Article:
When I began my career, behaviorism dominated the field of psychology. In this theoretical orientation, human behavior was shaped primarily by paired associations or rewarding and punishing consequences. Two major issues concerned me regarding this line of theorizing. The first was the exclusive focus on learning by direct experience. The second was the mismatch between time-honored psychological theories and the incredible transformative changes in the nature of the environment in the electronic era.
Learning by More than Just Direct Experience
For learning by direct experience, I found it difficult to imagine a culture whose language, values, complex competences, and the elaborate practices of its social, political, and cultural systems all were shaped in each new member by trial-and-error learning. Fortunately, in real life, social modeling (learning by example) of thinking and behaving can shortcut the laborious trial-and-error process. I launched a large-scale program of research to advance our understanding of this pervasive mode of learning and to apply this knowledge for individual and social change.
We showed that social modeling operates through four core processes. Attentional processes determine what people observe in the profusion of other people's behavior styles and the information they extract from what they observe. The second aspect of social modeling involves representational processes, whereby modeled events are converted into symbolic representations available for future recall. People cannot be much influenced by modeled events if they do not remember them. In the third aspect, translational production processes, symbolic representations are transformed into corresponding courses of action. Motivational processes determine whether people will act on what they have learned. People do not perform everything they learn through observation.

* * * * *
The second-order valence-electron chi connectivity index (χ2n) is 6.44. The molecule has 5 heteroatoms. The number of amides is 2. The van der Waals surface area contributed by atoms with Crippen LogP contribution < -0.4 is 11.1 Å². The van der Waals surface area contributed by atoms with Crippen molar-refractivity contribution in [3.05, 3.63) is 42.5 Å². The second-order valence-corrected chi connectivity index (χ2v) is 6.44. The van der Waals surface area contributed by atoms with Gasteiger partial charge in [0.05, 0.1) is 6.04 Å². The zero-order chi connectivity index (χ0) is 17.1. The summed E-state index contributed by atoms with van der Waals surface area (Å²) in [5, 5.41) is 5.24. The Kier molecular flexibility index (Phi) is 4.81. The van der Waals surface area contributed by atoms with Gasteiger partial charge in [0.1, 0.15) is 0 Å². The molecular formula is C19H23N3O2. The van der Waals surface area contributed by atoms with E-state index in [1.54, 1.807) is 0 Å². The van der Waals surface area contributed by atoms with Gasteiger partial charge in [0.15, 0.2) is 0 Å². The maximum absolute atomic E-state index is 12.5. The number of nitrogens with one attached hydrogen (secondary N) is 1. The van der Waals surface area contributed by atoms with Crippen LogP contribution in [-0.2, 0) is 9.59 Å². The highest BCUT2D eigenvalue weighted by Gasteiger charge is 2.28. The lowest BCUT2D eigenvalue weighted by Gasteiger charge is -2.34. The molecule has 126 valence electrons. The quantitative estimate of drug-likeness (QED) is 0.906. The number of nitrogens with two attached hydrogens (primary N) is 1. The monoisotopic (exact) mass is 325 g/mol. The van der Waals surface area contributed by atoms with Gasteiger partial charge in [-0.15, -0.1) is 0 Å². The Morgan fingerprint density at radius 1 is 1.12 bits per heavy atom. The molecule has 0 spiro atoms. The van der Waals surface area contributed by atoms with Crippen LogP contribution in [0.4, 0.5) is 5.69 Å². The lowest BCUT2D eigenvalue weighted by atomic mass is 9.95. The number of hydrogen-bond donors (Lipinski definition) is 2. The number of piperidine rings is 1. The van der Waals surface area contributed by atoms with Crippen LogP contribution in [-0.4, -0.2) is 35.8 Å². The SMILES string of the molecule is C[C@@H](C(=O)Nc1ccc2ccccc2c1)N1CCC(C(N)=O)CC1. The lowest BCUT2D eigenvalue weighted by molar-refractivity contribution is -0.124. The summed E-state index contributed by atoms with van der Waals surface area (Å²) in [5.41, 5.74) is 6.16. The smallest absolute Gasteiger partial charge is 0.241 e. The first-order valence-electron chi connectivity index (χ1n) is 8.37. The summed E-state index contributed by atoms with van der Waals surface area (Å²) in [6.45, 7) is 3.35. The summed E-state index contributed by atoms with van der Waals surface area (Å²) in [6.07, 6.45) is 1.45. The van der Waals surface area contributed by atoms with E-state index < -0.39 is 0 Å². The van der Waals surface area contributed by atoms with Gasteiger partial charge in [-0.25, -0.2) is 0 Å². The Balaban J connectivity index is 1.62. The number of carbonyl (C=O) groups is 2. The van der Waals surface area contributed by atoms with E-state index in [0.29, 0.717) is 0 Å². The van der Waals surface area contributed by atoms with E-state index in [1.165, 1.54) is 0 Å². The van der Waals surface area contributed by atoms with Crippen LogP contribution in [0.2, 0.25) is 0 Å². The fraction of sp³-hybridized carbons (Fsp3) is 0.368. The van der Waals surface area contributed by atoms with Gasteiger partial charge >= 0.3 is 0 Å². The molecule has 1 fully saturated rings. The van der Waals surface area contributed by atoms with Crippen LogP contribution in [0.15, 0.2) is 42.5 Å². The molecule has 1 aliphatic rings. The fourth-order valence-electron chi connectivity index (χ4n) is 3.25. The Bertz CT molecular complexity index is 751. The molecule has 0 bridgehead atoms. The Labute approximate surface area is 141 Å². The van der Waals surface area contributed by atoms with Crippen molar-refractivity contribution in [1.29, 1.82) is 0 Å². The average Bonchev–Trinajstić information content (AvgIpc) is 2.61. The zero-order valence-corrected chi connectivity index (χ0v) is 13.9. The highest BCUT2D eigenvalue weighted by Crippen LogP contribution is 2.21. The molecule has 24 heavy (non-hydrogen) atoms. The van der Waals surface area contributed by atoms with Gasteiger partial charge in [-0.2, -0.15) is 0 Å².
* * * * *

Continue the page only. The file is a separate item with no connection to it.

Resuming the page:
We found that virtually everything learned by direct experience could be learned much faster through social modeling. Further research clarified the four major ways social modeling exerts its influence. First, it instructs people in new ways of thinking and behaving. Second, it also affects motivation and self-regulation by conveying the functional value of modeled behavior. Seeing others gain desired outcomes by their actions creates outcome expectancies that serve as positive incentives. Conversely, seeing others punished for certain actions creates negative outcome expectancies that serve as disincentives. Third, people are easily aroused by the emotional experiences of others. This capacity for vicarious emotional arousal plays a key role in emotional learning. People acquire lasting attitudes and emotional reactions toward persons, places, and things through modeled emotional displays.